Well, the video’s definitely an improvement over some Paramount sets I’ve viewed lately, but those little annoying red/blue/green grains still show up a lot of the time. Particularly seems to be noticeable on LCD screens. More noticeable against most backgrounds if you pay attention, but it shouldn’t overtly affect your viewing in a negative way – just a nitpick. Audio is a well-executed Dolby Digital 2.0 track. There are no audio defects to be found, at least by me. Chapter stops are at scene starts. One thing you’ll notice with these episodes is that video that comes from outside sources, such as the Air Force One footage in the first episode, looks MUCH worse than the regular video.

Yankee White: 44:14
Hung Out to Dry: 44:15
Seadog: 42:59
The Immortals: 43:58
The Curse: 43:58
High Seas: 42:52
Sub Rosa: 44:25
Minimum Security: 44:18
Marine Down: 43:40
Left for Dead: 44:18
Eye Spy: 43:46
My Other Left Foot: 44:23
One Shot, One Kill: 42:16
The Good Samaritan: 43:35
Enigma: 44:17
Bete Noire: 44:18
The Truth is Out There: 43:08
Unsealed: 44:25
Dead Man Talking: 44:26
Missing: 44:25
Split Decision: 44:21
A Weak Link: 43:14
Reveille: 43:54

Special Features:

Commentary on Yankee White: One thing you’ll notice is Donald’s tendency to point out “there’s a stock shot”, “there’s a stock shot”, “there’s a CGI shot”. He likes to point out every one he can. Getting someone to hold their eyes still while they’re “dead” is so tough they usually just freeze the frame--lots of production-related thoughts. I don’t know why they didn’t have more than one commentary track. Also talks a lot about Mark Harmon. This feature runs 44:14.

NCIS: Creating Season 1. Donald Bellisario felt he had been micromanaging JAG for WAAAY too long, and wanted to do something else. Believes the NCIS cast is the best cast he ever put together – better than Magnum, better than Quantum (he references both!), better than JAG. Donald says he felt the humor part of the show was essential. A lot of other shows with military characters wrote the characters as cardboard cutouts, and as a lot of the guys on this show had military experience, they knew better, so they proved otherwise. NCIS reminds Donald a lot of Magnum – says it’s not as much about forensics or solving the crime so much as how much the characters interact. Agree completely. 10:49

NCIS: Building the Team. There are shows you can take the dialogue from 1 character and give it to another – not possible on this show. Each character is SO unique that it just…works. While the previous feature was just crew, this features interviews with some of the cast, Mark Harmon in particular. A lot of the humor is ad-libbed, while other parts ARE scripted. The entire rest of the season 1 cast is interviewed as well. 21:54.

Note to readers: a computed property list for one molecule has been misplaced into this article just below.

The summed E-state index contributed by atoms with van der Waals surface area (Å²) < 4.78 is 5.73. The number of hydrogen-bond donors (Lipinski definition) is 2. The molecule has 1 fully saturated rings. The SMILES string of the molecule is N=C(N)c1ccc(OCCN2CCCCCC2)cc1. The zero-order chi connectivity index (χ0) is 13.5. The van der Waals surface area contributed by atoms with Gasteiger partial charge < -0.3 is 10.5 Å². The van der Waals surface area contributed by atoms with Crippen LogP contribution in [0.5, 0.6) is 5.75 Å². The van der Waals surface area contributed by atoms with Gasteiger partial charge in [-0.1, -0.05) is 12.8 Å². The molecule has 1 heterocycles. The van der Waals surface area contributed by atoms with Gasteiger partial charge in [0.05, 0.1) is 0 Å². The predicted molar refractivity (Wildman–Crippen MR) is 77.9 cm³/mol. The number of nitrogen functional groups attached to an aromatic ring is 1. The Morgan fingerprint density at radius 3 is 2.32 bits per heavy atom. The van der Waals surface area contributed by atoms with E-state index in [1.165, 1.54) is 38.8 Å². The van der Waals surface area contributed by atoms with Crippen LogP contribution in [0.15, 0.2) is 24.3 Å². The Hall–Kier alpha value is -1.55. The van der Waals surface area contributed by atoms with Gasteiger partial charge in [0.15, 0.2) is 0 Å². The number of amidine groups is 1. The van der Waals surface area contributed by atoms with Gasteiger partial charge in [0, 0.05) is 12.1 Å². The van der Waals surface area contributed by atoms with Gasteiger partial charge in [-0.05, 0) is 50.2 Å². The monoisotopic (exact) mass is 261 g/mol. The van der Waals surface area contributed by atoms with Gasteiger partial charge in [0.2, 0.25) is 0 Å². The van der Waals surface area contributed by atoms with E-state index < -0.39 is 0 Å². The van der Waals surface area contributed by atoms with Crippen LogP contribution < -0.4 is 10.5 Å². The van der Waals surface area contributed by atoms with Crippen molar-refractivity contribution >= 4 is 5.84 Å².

NCIS: Defining the Look. NCIS was a relatively cheap pilot for the network, which made CBS happy. This is a lot of the production elements being discussed, as well as the early days working with the cast to help them work on the characters – each actor got an actual special agent to work with to help with the characters. This show, it’s discussed, brought a lot of attention onto the real-life NCIS, which definitely helped that agency, as beforehand it was problematic for the real-life NCIS at times, particularly with the press.--since the show launched, not so much. NCIS gives NCIS a lot of access, which gives them an opportunity to do subjects other shows wouldn’t. 8:35

Total Runtime of Special Features: 85 minutes 32 seconds.

Final Comments:

I’m not a fan of most forensic type shows, but as Don Bellisario so well points out, the forensic aspect is in many ways secondary to the dynamic between the characters, and I admit that’s why I watch, and why I love this show. Don’t care one bit about the cases, or the forensic methods used to solve them: I’m interested in the CHARACTERS.

This is a great show. There are a couple minor video issues on the set, but it’s nothing major…the show itself is great, the features that are here are nice, and overall, it’s a nice set. For the hopeful season 2 release, given the casts willingness to do interviews, I’d see if I could arrange more, and possibly try to work it out for them to come in and do commentary – I’d love to hear their thoughts about episodes. I’d especially love to hear commentaries on Twilight (The episode where Kate dies). Also, this show just HAS to have bloopers – the blooper footage would make a nice addition to the set. Otherwise, definitely think everyone should pick this up. If you like forensic shows, well, you won’t be disappointed. Even if you’re like me and DON’T, I still think you’ll love NCIS, as it’s really more about the characters than anything. RECOMMENDED.

Final Numbers (out of 5 stars - How our point system works)

Video Quality: 4/5
Audio Quality: 4.5/5
Menu Design/Navigation: 4.5/5
Special Features: 3/5
Final Score: 4.5/5

-- Reviewed by Seth Thrasher on 06/02/06